Witch Hunts in the Western World: Persecution and Punishment from the Inquisition through the Salem Trials

Witch Hunts in the Western World: Persecution and Punishment from the Inquisition through the Salem Trials

Witch Hunts in the Western World: Persecution and Punishment from the Inquisition through the Salem Trials

Witch Hunts in the Western World: Persecution and Punishment from the Inquisition through the Salem Trials

Synopsis

"A vivid portrait of a troubled country." -- The New York Times

Corruption, drug smuggling, rampant human rights abuses--New York journalist Lindsay Cameron finds plenty to report, covering the regime of Nigeria's President Michael Olumide. But in the aftermath of two probable assassinations, her inquiries attract unwanted government attention. As rebel factions call for free elections, Lindsay races to penetrate the intricate network of corrupt government officials, oil interests, and CIA agents who really run the Nigerian show. Meanwhile, her entanglement with a rare art dealer leads her still deeper into terrain that's confounding in every respect - from matters of the heart to those of politics and trade. Drawing from Nina Darnton's own experiences living in Africa during the mid-1970s--including imprisonment in Nigeria with her two small children-- An African Affair is an edge-of-your-seat debut thriller in the bestselling tradition of The Constant Gardener and The Last King of Scotland.

Excerpt

The academic literature on witches and witchcraft has increased by leaps and bounds over the past few decades, as has popular writing about witchcraft. This book participates with the former to help illuminate errors and fantasies of the latter. Too many misconceptions still possess the popular imagination about witches. This book should contribute to efforts for sound research and reasoning regarding this magical subject.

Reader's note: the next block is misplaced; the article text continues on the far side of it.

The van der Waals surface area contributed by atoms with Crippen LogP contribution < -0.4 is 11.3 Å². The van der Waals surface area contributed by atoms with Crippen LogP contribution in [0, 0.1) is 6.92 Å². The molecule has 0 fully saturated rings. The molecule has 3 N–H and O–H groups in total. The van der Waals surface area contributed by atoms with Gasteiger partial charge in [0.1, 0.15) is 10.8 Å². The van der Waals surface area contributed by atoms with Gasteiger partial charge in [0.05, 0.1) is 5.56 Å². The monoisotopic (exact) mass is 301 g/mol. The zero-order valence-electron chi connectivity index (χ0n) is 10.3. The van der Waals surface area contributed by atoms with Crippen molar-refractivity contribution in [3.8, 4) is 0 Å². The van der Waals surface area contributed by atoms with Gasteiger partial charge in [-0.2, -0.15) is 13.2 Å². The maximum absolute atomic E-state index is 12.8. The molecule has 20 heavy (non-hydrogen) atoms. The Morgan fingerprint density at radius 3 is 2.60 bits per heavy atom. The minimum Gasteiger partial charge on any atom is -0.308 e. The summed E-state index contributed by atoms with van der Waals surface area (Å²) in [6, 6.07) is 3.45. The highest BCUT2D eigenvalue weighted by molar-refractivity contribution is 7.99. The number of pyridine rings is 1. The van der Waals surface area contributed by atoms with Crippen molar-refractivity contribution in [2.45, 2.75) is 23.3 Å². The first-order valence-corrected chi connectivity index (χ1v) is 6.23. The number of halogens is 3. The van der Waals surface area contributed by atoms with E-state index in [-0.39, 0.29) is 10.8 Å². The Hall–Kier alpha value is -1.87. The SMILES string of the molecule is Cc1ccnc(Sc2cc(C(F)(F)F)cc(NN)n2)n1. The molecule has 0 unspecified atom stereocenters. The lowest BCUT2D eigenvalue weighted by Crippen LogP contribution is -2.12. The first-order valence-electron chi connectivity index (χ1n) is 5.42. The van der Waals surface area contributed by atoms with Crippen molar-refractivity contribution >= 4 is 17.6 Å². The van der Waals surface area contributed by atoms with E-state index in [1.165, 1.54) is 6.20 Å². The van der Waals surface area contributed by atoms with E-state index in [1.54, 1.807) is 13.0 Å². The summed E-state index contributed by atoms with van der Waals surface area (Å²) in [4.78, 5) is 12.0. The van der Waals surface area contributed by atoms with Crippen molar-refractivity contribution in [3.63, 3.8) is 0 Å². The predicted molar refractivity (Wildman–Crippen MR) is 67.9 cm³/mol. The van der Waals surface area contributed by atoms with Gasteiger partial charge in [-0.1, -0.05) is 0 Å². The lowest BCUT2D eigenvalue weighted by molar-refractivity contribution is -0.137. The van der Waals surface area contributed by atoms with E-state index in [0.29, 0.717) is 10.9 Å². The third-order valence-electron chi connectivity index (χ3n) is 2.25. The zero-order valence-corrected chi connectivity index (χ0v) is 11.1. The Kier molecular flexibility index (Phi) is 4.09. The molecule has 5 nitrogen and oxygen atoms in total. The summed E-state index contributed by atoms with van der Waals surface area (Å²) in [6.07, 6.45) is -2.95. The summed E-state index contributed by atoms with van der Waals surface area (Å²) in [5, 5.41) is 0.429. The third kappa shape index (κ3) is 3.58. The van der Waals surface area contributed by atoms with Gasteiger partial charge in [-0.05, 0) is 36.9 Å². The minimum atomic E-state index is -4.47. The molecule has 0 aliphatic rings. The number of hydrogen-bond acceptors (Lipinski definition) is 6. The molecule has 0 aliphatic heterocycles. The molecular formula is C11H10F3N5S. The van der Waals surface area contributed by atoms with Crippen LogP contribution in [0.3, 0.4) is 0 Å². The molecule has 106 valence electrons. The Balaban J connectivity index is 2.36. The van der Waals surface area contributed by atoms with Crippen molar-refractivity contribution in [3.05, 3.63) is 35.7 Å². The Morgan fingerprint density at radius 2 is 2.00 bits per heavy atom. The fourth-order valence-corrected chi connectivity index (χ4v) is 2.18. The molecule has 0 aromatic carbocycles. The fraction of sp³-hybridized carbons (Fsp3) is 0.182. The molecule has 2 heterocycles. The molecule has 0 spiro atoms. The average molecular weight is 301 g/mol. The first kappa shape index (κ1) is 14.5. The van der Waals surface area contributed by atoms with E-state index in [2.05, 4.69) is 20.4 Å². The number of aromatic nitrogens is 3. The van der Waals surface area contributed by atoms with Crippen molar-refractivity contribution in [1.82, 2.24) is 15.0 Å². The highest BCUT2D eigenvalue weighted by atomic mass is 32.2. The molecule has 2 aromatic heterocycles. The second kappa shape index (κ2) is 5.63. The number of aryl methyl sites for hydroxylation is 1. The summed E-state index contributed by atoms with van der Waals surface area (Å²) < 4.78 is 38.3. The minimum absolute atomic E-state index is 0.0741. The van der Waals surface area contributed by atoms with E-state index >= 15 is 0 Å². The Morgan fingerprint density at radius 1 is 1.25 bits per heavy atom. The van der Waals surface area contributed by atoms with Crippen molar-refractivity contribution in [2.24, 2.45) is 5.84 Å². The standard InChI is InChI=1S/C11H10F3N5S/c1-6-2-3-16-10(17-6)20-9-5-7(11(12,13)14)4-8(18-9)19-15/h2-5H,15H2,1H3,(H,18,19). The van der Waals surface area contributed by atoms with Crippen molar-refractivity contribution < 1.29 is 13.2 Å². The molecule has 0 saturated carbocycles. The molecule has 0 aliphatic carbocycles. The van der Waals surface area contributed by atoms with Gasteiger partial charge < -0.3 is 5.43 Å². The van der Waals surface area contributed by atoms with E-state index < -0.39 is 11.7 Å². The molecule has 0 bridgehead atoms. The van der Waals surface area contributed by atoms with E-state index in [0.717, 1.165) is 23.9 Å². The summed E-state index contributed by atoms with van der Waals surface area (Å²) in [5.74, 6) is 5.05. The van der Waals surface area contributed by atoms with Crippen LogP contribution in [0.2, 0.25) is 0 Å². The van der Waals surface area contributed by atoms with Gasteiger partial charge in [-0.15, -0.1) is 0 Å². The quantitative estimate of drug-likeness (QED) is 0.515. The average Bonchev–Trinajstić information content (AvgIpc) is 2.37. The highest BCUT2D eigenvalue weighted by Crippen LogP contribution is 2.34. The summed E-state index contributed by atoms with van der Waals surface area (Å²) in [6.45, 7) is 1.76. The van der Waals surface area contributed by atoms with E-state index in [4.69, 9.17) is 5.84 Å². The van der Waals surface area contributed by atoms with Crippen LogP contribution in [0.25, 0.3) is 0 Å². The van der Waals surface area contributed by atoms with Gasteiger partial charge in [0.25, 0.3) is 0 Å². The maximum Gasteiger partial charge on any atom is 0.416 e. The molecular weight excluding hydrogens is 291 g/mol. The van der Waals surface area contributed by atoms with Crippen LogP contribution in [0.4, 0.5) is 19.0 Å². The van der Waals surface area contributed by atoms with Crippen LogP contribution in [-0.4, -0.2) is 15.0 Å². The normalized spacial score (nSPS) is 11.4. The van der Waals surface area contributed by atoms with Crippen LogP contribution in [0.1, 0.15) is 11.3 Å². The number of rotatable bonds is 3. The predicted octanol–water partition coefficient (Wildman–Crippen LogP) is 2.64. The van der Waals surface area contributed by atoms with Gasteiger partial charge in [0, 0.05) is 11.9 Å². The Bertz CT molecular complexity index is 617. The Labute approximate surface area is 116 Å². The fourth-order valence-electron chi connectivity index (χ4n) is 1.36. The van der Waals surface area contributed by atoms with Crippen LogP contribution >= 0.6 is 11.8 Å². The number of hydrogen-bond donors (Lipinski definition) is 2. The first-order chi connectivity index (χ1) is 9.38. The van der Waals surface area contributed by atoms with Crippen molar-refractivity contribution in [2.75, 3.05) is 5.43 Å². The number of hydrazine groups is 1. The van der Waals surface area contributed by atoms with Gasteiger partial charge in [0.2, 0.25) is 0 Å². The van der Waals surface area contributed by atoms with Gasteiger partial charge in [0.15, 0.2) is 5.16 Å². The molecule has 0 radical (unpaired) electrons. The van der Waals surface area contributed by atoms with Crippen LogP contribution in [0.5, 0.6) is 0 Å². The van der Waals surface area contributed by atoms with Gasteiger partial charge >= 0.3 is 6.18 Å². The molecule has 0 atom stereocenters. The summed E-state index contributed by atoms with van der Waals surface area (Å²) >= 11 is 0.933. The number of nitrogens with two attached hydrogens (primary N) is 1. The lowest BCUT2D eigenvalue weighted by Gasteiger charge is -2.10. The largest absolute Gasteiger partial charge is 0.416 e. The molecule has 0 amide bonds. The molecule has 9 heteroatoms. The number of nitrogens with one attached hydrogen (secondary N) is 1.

As I began reading centuries-old treatises on witches, I kept groping for terminology to describe those who studied and hunted them. It seems to me they belong to a unique genre, although often related to or part of works of theology (the study of the Christian God) and demonology (the study of demons as if they were real). The clumsy term “witch theorists,” seems too close semantically to historians who build theories to explain the witch hunts within the context of rationality. I have therefore coined the term “strixology,” drawing on a Latin word for a witch. Strixologists write about the problem of witches, whether they were real and their magic could actually change the natural world. During the time of the witch hunts, these writers were usually trying to explain the witches’ origins, character, and powers and how they could and must be fought. Increasingly as the hunts went on, strixology refuted the reality of witches, contributing to the decline of the hunts. Today, this genre would include the many writers whose instructional manuals on the occult and Wicca crowd bookstore shelves. If the topic of writing is witches, it is strixological.

This text should provide a satisfactory overview of all the most important aspects of the witch hunts. Much more can be read, with fascination. No book today can be written without the help of hundreds of scholars who have labored and published the readings and sources used to research this book.

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